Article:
This page contains a collection of Scala method examples. I created many of these examples while I was writing the Scala Cookbook. Unlike the Cookbook, where I explain these examples in great detail, on this page I’m just sharing many of the examples so you can use this as a method/function reference page. (The Cookbook contains more examples than this page, and explains them in detail.)

This page contains a collection of Scala trait examples. I created many of these examples when I was writing the Scala Cookbook. Unlike the Cookbook, where I explain these examples in great detail, on this page I’m just sharing many of the examples so you can use this as a trait reference page. (The Cookbook actually contains more examples than this page.)

Without any more introduction, here are the examples.

This post contains a collection of examples of Scala classes and class properties. I created most of these in the process of writing the Scala Cookbook. Unlike the Cookbook, I don’t describe them much here, I just show the examples, mostly as a reference for myself (and anyone else that can benefit from them).

This post contains a collection of Scala control structures examples. I initially created most of these in the process of writing the Scala Cookbook. Unlike the Cookbook, I don’t describe them much here, I just show the examples, mostly as a reference for myself (and anyone else that can benefit from them).

if/then control structures:

Here are some examples of the Scala if/then control structure:

This short blog post contains a collection of Scala number and date examples. I created most of these in the process of writing the Scala Cookbook. Unlike the Cookbook, I don’t describe the examples here much at all, I just show the examples, mostly as a reference for myself (and anyone else that can benefit from them).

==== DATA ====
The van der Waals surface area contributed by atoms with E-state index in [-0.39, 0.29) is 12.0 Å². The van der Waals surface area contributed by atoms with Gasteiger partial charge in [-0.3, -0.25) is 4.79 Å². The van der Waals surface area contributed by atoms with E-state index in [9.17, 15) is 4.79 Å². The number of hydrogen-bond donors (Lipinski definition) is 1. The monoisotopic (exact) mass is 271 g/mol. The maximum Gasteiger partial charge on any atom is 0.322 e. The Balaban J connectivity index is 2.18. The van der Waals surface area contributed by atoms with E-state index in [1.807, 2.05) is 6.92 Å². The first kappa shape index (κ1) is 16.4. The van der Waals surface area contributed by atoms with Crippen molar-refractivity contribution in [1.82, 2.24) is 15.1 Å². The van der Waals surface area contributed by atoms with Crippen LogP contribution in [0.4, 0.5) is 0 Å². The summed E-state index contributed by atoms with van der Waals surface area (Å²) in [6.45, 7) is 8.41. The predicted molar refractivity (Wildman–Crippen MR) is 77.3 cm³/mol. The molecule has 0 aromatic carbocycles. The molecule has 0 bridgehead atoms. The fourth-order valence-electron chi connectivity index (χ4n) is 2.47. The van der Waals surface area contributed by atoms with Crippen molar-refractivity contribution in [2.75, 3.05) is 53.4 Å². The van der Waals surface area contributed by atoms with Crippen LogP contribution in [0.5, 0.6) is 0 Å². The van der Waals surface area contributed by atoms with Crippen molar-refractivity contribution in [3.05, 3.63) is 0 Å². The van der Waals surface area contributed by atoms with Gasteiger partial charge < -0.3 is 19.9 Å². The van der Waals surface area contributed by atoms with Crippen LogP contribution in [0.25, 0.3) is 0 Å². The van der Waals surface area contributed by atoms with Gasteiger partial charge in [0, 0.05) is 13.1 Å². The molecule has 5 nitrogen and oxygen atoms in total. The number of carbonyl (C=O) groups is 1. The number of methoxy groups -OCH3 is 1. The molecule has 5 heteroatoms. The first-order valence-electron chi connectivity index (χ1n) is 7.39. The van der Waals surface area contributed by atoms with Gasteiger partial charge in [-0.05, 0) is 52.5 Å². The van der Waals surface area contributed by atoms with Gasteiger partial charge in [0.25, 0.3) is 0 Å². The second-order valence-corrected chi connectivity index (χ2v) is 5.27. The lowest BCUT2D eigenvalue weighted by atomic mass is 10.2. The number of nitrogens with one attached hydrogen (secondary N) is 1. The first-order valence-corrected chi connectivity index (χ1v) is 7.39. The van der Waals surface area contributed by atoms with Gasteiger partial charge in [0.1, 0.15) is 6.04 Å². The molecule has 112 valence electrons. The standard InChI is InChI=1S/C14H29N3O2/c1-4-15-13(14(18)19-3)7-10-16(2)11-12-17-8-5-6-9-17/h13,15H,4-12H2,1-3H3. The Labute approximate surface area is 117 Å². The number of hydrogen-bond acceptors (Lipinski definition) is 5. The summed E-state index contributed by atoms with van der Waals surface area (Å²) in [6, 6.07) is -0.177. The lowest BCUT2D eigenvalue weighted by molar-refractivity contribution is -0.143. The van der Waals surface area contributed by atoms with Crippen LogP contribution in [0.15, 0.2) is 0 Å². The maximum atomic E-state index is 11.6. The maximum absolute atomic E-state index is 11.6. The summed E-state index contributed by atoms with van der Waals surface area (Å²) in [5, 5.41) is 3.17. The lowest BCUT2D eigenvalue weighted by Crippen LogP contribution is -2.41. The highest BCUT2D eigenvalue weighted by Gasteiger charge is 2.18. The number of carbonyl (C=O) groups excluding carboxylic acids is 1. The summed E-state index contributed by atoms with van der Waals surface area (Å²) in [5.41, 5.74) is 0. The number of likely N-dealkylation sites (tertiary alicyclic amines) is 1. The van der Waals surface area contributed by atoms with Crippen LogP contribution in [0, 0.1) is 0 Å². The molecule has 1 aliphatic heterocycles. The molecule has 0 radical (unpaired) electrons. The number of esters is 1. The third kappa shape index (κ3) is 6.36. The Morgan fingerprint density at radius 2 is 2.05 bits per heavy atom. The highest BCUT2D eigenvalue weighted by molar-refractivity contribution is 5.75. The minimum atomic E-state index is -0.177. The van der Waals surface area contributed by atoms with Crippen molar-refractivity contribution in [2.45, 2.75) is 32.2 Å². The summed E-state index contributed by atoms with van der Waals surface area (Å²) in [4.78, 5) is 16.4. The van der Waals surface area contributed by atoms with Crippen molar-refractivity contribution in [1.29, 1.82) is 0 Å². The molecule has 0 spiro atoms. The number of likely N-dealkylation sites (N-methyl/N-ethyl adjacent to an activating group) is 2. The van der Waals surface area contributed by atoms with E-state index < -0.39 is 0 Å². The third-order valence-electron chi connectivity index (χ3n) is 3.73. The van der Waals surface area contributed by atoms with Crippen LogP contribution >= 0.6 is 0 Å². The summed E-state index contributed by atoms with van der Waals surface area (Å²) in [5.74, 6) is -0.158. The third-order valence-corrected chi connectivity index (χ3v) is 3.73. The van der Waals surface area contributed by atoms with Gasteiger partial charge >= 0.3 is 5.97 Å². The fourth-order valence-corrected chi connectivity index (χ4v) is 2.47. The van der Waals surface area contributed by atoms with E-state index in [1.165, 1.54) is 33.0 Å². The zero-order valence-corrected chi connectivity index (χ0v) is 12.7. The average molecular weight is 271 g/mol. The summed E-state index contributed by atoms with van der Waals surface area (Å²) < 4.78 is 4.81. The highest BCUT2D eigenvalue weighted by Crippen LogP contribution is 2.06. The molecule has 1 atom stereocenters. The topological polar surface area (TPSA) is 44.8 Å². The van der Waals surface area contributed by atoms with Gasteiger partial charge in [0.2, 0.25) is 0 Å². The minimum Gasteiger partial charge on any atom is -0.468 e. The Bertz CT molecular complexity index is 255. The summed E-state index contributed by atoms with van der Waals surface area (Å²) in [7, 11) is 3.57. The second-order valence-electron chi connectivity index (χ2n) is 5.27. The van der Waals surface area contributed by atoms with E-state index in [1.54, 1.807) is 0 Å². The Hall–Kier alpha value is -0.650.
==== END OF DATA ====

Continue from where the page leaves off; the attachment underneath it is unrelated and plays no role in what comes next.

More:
Scala numeric types

Scala has these numeric types:

This page contains a collection of Scala String examples. I don’t provide too much detail here, mostly just examples that can be used as a reference page or cheat sheet.

First, here are some basic uses of the Scala String class:

(In case you ever wonder what I post for my friends on Facebook, the posts often look like this. It may be helpful to know before reading it that I’m known to have a donut addiction.)

Person behind the counter at Dunkin’ Donuts: “Hi, how can I help you?”

Me: “Hi. I’d like two donuts.”

“Two donuts?”

“Yes, four donuts.”

“Four donuts? I’m sorry, I thought you said ‘two’. Will that be all?”

An interesting comment from Cubs’ rookie pitcher Kyle Hendricks on pitching in the minor leagues vs pitching in the major leagues. (Image from this article.)

From this article on Paul Konerko. As a Cubs fan, the best tribute I can give is to say that I wish he had played for the Cubs.

Christina Perri, A Thousand Years:

I started watching Switched at Birth last week, and heard this song for the first time last night:

From San Antonio Spurs’ player Bruce Bowen talks about who he liked to guard, and many other things, including saying that Head Coach Gregg Popovich is, “nuttier than a fruitcake.” More information at this link.

“No one rises to the occasion. You always sink to your level of training.” ~ Philadelphia Eagles Coach Chip Kelly (Quote from this article.)

eXtreme Programming taught us that customers, programmers, and managers have certain “rights” on software development projects. As copied from this article, those “Bill of Rights” are listed below.

Some of the fall colors in Colorado. Photo from this tweet.

“Never rely on a single estimation method for a project. The more cross-checks and sanity checks you can employ, the better.” ~ Practical Project Estimation

About ten years ago I got great writing advice from a CIO. I had been struggling with how to write a proposal to her, and she said, “Al, just say what you mean.” She meant that I shouldn’t try to sugarcoat the situation, or try to make my solution sound incredibly perfect. I’ve used that writing advice ever since then.

I don’t remember where I saw this image, I think it was on Twitter, but it points out three elements you need for good mobile design. Personally I wish the icons were a little better in iOS -- a little more obvious -- but the idea comes across in these three images. I think the word is “context,” humans need context when using mobile apps, or any apps.

I always wondered what the differences were. Well done, Lazy Dog.

According to an article published in adn.com, Alaska will be the place to live in just a few decades as global-warming-slash-climate-change kicks into its next gear.